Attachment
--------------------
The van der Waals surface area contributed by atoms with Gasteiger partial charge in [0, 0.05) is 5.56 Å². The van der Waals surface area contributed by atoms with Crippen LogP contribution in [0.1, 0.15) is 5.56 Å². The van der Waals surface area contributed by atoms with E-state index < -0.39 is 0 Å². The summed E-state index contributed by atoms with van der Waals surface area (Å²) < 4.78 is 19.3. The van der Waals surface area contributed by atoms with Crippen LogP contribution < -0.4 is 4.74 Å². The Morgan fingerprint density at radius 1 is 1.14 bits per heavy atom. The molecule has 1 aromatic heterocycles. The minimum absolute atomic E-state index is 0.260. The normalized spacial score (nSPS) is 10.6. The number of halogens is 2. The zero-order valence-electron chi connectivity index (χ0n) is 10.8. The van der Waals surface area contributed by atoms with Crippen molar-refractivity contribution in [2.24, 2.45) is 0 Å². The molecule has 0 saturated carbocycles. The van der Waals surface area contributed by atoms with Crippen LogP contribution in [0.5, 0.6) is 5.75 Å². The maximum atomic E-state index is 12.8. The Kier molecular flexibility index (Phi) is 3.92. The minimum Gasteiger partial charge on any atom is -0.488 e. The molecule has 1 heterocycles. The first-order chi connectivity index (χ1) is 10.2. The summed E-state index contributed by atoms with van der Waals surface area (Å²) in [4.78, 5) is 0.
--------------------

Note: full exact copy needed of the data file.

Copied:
The van der Waals surface area contributed by atoms with Gasteiger partial charge in [0, 0.05) is 5.56 Å². The van der Waals surface area contributed by atoms with Crippen LogP contribution in [0.1, 0.15) is 5.56 Å². The van der Waals surface area contributed by atoms with E-state index < -0.39 is 0 Å². The summed E-state index contributed by atoms with van der Waals surface area (Å²) < 4.78 is 19.3. The van der Waals surface area contributed by atoms with Crippen LogP contribution < -0.4 is 4.74 Å². The Morgan fingerprint density at radius 1 is 1.14 bits per heavy atom. The molecule has 1 aromatic heterocycles. The minimum absolute atomic E-state index is 0.260. The normalized spacial score (nSPS) is 10.6. The number of halogens is 2. The zero-order valence-electron chi connectivity index (χ0n) is 10.8. The van der Waals surface area contributed by atoms with Crippen molar-refractivity contribution in [2.24, 2.45) is 0 Å². The molecule has 0 saturated carbocycles. The van der Waals surface area contributed by atoms with Crippen LogP contribution in [0.5, 0.6) is 5.75 Å². The maximum atomic E-state index is 12.8. The Kier molecular flexibility index (Phi) is 3.92. The minimum Gasteiger partial charge on any atom is -0.488 e. The molecule has 1 heterocycles. The first-order chi connectivity index (χ1) is 10.2. The summed E-state index contributed by atoms with van der Waals surface area (Å²) in [4.78, 5) is 0.